Whether the size of the control automatically adjusts to display all the contents. AutoSize (Form)
Formatting:  
The background color. BackColor (Form)
The background style (transparent or opaque). BackStyle (Form)
The foreground color. ForeColor (Form)
The visual appearance of the border (flat, raised, sunken, etched, or bump). SpecialEffect (Form)
Whether the control has a shadow. Shadow (Excel)
Image:  
The bitmap to display in the control. Picture (Form)
The location of the picture relative to its caption (left, top, right, and so on). PicturePosition (Form)
Keyboard and mouse:  
A custom mouse icon. MouseIcon (Form)
The shortcut key for the control. Accelerator (Form)
The type of pointer that is displayed when the user positions the mouse over a particular object (for example, standard, arrow, or I-beam). MousePointer (Form)
Specific to option button:  
A group of mutually exclusive option buttons. GroupName (Form)
Whether a user can specify the Null state for the control from the user interface. TripleState (Form)

 Note   The size of the option button inside the control and its distance from its associated text cannot be adjusted.

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Add a Toggle button (ActiveX control)

  1. If the Developer tab is not available, display it.

ShowDisplay the Developer tab

  1. Click the Microsoft Office Button Button image, and then click Excel Options.
  1. In the Popular category, under Top options for working with Excel, select the Show Developer tab in the Ribbon check box, and then click OK.

 Note   The Ribbon is a component of the Microsoft Office Fluent user interface.

  1. On the Developer tab, in the Controls group, click Insert, and then under ActiveX Controls, click Toggle Button Button image.

Controls group

  1. Click the worksheet location where you want the upper-left corner of the toggle button to appear.
  2. To edit the ActiveX control, make sure that you are in design mode. On the Developer tab, in the Controls group, turn on Design Mode Button image.
  3. To set the control properties, on the Developer tab, in the Controls group, click Properties Button image.

 Tip   You can also right-click the control, and then click Properties.

The Properties dialog box is displayed. For detailed information about each property, select the property, and then press F1 to display a Visual Basic Help (Visual Basic Help: To get Help for Visual Basic, point to Macro on the Tools menu, and then click Visual Basic Editor. On the Help menu, click Microsoft Visual Basic Help.) topic. You can also type the property name in the Visual Basic Help Search box. The following section summarizes the properties that are available.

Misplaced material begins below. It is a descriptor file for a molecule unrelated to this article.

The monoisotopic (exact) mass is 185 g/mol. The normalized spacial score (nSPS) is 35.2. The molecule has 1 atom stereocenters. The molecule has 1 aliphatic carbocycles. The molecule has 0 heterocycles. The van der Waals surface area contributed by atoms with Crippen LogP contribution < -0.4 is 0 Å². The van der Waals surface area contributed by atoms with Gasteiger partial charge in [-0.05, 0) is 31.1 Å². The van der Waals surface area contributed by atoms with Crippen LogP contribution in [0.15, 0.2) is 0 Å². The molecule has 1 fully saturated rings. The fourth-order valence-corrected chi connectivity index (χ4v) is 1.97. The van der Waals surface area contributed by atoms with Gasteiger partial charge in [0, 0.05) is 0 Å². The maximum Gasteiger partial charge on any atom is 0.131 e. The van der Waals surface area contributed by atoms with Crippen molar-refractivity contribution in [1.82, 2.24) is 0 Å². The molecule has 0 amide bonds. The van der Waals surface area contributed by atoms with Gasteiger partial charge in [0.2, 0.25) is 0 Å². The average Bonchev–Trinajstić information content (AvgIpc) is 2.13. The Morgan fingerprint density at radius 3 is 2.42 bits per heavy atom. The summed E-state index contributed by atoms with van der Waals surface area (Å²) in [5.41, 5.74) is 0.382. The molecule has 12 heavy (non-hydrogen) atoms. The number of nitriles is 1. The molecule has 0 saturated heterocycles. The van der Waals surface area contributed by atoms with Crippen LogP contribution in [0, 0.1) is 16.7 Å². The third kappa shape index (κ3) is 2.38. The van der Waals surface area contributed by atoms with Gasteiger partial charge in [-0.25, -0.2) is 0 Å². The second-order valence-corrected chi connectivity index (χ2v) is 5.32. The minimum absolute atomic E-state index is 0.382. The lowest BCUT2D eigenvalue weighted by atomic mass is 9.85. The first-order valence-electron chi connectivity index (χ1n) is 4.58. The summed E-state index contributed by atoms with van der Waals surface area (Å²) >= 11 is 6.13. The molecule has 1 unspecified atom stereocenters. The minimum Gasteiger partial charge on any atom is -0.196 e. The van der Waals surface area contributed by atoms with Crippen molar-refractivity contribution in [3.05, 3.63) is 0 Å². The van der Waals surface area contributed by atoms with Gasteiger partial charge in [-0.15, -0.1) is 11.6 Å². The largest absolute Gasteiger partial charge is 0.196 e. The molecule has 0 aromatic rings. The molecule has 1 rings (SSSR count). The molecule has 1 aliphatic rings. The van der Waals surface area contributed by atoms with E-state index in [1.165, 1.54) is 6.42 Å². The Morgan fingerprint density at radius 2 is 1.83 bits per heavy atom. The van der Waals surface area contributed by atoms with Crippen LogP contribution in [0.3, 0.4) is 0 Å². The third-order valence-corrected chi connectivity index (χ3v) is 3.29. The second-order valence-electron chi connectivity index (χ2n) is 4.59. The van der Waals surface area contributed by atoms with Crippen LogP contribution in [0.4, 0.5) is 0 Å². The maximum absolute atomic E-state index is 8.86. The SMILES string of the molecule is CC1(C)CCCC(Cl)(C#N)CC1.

If you want to specify Use this property
General:  
Whether the control is loaded when the workbook is opened. (Ignored for ActiveX controls.) AutoLoad (Excel)
Whether the control can be edited. Locked (Form)
The name of the control. Name (Form)
The way the control is attached to the cells below it (free floating, move but do not size, or move and size). Placement (Excel)
Whether the control can be printed. PrintObject (Excel)
Whether the control can receive focus and respond to user-generated events. Enabled (Form)
Whether the control is visible or hidden. Visible (Form)
Text:  
Descriptive text on the control that identifies or describes it. Caption (Form)
How text is aligned in the control (left, center, or right). TextAlign (Form)
Whether the contents of the control automatically wrap at the end of a line. WordWrap (Form)
Data and Binding:  
The range linked to the control's value. LinkedCell (Excel)
The content or state of the control. Value (Form)
Size and Position:  
Whether the size of the control automatically adjusts to display all the contents. AutoSize (Form)
The height or width in points. Height, Width (Form)
The distance between the control and the left or top edge of the worksheet. Left, Top (Form)
Formatting:  
The background color. BackColor (Form)
The background style (transparent or opaque). BackStyle (Form)
The foreground color. ForeColor (Form)
Whether the control has a shadow. Shadow (Excel)
Image:  
The bitmap to display in the control. Picture (Form)
The location of the picture relative to its caption (left, top, right, and so on). PicturePosition (Form)
Keyboard and Mouse:  
The shortcut key for the control. Accelerator (Form)
A custom mouse icon. MouseIcon (Form)
The type of pointer that is displayed when the user positions the mouse over a particular object (for example, standard, arrow, or I-beam). MousePointer (Form)
Specific to Toggle Button:  
Whether a user can specify the Null state for the control from the user interface. TripleState (Form)

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Applies to:
Excel 2007